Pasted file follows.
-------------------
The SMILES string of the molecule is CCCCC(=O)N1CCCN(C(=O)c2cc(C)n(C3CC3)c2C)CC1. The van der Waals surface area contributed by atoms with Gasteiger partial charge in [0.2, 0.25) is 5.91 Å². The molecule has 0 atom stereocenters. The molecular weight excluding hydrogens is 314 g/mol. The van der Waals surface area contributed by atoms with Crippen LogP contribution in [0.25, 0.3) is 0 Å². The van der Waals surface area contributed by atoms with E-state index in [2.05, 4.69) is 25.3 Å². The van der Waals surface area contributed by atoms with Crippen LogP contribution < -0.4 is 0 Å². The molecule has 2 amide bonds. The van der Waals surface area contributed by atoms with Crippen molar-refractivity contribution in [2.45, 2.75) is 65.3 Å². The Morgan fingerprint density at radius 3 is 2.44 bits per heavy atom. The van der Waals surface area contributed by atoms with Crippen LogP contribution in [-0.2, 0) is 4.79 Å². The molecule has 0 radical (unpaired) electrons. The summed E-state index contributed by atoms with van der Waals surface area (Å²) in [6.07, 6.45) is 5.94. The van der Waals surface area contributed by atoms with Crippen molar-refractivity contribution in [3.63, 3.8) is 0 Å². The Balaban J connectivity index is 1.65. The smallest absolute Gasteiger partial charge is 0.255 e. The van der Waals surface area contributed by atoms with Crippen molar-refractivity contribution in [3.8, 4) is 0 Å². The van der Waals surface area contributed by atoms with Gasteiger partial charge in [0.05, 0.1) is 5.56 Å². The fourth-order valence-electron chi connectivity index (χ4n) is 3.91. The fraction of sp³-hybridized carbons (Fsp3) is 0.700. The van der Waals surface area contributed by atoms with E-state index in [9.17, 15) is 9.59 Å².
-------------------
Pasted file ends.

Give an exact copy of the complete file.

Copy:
The SMILES string of the molecule is CCCCC(=O)N1CCCN(C(=O)c2cc(C)n(C3CC3)c2C)CC1. The van der Waals surface area contributed by atoms with Gasteiger partial charge in [0.2, 0.25) is 5.91 Å². The molecule has 0 atom stereocenters. The molecular weight excluding hydrogens is 314 g/mol. The van der Waals surface area contributed by atoms with Crippen LogP contribution in [0.25, 0.3) is 0 Å². The van der Waals surface area contributed by atoms with E-state index in [2.05, 4.69) is 25.3 Å². The van der Waals surface area contributed by atoms with Crippen LogP contribution < -0.4 is 0 Å². The molecule has 2 amide bonds. The van der Waals surface area contributed by atoms with Crippen molar-refractivity contribution in [2.45, 2.75) is 65.3 Å². The Morgan fingerprint density at radius 3 is 2.44 bits per heavy atom. The van der Waals surface area contributed by atoms with Crippen LogP contribution in [-0.2, 0) is 4.79 Å². The molecule has 0 radical (unpaired) electrons. The summed E-state index contributed by atoms with van der Waals surface area (Å²) in [6.07, 6.45) is 5.94. The van der Waals surface area contributed by atoms with Crippen molar-refractivity contribution in [3.63, 3.8) is 0 Å². The Balaban J connectivity index is 1.65. The smallest absolute Gasteiger partial charge is 0.255 e. The van der Waals surface area contributed by atoms with Crippen molar-refractivity contribution in [3.8, 4) is 0 Å². The van der Waals surface area contributed by atoms with Gasteiger partial charge in [0.05, 0.1) is 5.56 Å². The fourth-order valence-electron chi connectivity index (χ4n) is 3.91. The fraction of sp³-hybridized carbons (Fsp3) is 0.700. The van der Waals surface area contributed by atoms with E-state index in [9.17, 15) is 9.59 Å².